There are three laws that address website accessibility:
- Americans with Disabilities Act (“ADA”): This requires places of public accommodation to provide accommodations to those with disabilities and can be deemed to require website accessibility under certain circumstances;
- California Unruh Act: This requires that all persons within California are treated equally, including for any facilities, services, or business establishments; and
- California Consumer Privacy Act (CCPA): This requires that businesses provide notices to consumers, in an accessible and understandable format, regarding their personal information, and affords guidance to the how consumers can control personal information.
The Unruh Act and the ADA mandated website accessibility. Then the CCPA further required that online priovacy policy and notices be accessible. However, the CCPA differs from the Unruh Act and ADA because the CCPA regulations specific a standard for provide clarity as to what is reasoably accessible; the CCPa essentially adopted the WCAG 2.1 guidelines.
Web Content Accessibility Guidelines (WCAG) 2.1 covers a wide range of recommendations for making Web content more accessible. Following these guidelines will make content more accessible to a wider range of people with disabilities, including accommodations for blindness and low vision, deafness and hearing loss, limited movement, speech disabilities, photosensitivity, and combinations of these, and some accommodation for learning disabilities and cognitive limitations; but will not address every user need for people with these disabilities. These guidelines address accessibility of web content on desktops, laptops, tablets, and mobile devices. Following these guidelines will also often make Web content more usable to users in general.
For example, there are requirements that:
- Timed content is able to be controlled by the user
- Requirements that a website and its components are functional with screen readers, and (4) websites can be accessible for a user that only utilizes a keyboard
- Text alternatives are provided for non-text content like images or videos
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Americans with Disabilities Act (ADA)
The ADA prohibits discrimination on the basis of disability in employment, State and local government, public accommodations, commercial facilities, transportation, and telecommunications. It also applies to the United States Congress.
To be protected by the ADA, one must have a disability or have a relationship or association with an individual with a disability. An individual with a disability is defined by the ADA as a person who has a physical or mental impairment that substantially limits one or more major life activities, a person who has a history or record of such an impairment, or a person who is perceived by others as having such an impairment. The ADA does not specifically name all of the impairments that are covered.
California Unruh Act
California Civil Code Section 51 – known as the Unruh Act – states:
(a) This section shall be known, and may be cited, as the Unruh Civil Rights Act.
(b) All persons within the jurisdiction of this state are free and equal, and no matter what their sex, race, color, religion, ancestry, national origin, disability, medical condition, genetic information, marital status, sexual orientation, citizenship, primary language, or immigration status are entitled to the full and equal accommodations, advantages, facilities, privileges, or services in all business establishments of every kind whatsoever.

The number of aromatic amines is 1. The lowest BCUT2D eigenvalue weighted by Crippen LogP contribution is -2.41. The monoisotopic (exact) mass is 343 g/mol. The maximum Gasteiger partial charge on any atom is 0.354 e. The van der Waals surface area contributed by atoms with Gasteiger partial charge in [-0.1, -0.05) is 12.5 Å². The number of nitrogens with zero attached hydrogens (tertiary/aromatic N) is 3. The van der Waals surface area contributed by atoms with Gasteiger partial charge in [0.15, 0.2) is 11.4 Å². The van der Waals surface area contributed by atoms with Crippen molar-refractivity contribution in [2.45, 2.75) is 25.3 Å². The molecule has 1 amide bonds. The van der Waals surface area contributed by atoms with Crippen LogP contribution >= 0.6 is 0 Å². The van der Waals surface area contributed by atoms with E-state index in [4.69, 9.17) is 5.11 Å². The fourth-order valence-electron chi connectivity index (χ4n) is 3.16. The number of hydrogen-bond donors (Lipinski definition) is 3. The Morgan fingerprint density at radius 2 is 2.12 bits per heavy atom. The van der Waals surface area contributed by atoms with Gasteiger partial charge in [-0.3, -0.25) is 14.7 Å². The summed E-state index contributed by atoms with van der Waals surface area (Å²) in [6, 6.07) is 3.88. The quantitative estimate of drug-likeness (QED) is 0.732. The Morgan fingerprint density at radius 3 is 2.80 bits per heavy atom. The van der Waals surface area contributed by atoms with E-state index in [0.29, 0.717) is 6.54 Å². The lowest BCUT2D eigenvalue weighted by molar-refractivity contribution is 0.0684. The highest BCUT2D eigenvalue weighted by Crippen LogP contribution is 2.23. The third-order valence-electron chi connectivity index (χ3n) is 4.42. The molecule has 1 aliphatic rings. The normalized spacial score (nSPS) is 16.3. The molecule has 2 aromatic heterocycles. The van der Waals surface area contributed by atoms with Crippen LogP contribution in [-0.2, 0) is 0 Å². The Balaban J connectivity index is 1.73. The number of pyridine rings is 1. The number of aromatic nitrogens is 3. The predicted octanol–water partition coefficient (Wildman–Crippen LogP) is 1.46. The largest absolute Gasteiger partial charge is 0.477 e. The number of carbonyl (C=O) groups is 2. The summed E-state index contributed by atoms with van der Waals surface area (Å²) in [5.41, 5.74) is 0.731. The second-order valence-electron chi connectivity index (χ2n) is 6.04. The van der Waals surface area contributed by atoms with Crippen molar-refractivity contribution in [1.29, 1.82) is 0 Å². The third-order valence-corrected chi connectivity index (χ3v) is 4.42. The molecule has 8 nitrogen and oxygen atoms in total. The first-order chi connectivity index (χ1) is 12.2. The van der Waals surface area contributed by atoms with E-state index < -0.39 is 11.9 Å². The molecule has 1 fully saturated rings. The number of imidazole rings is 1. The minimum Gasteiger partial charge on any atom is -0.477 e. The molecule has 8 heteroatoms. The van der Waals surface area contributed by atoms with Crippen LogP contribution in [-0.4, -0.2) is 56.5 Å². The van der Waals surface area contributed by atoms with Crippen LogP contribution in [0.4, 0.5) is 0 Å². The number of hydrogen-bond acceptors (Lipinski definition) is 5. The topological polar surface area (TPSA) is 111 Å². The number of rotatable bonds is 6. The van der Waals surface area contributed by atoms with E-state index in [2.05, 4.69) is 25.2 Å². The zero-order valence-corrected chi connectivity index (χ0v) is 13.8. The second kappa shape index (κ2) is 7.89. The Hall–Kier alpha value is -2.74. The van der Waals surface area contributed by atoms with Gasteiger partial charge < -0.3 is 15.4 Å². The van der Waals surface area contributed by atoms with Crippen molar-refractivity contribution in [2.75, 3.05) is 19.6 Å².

(c) This section shall not be construed to confer any right or privilege on a person that is conditioned or limited by law or that is applicable alike to persons of every sex, color, race, religion, ancestry, national origin, disability, medical condition, marital status, sexual orientation, citizenship, primary language, or immigration status, or to persons regardless of their genetic information.
(d) Nothing in this section shall be construed to require any construction, alteration, repair, structural or otherwise, or modification of any sort whatsoever, beyond that construction, alteration, repair, or modification that is otherwise required by other provisions of law, to any new or existing establishment, facility, building, improvement, or any other structure, nor shall anything in this section be construed to augment, restrict, or alter in any way the authority of the State Architect to require construction, alteration, repair, or modifications that the State Architect otherwise possesses pursuant to other laws.
(e) For purposes of this section:
(1) “Disability” means any mental or physical disability as defined in Sections 12926 and 12926.1 of the Government Code.
(2) (A) “Genetic information” means, with respect to any individual, information about any of the following:
(i) The individual’s genetic tests.
(ii) The genetic tests of family members of the individual.
(iii) The manifestation of a disease or disorder in family members of the individual.
(B) “Genetic information” includes any request for, or receipt of, genetic services, or participation in clinical research that includes genetic services, by an individual or any family member of the individual.
(C) “Genetic information” does not include information about the sex or age of any individual.
(3) “Medical condition” has the same meaning as defined in subdivision (i) of Section 12926 of the Government Code.
(4) “Religion” includes all aspects of religious belief, observance, and practice.
(5) “Sex” includes, but is not limited to, pregnancy, childbirth, or medical conditions related to pregnancy or childbirth. “Sex” also includes, but is not limited to, a person’s gender. “Gender” means sex, and includes a person’s gender identity and gender expression. “Gender expression” means a person’s gender-related appearance and behavior whether or not stereotypically associated with the person’s assigned sex at birth.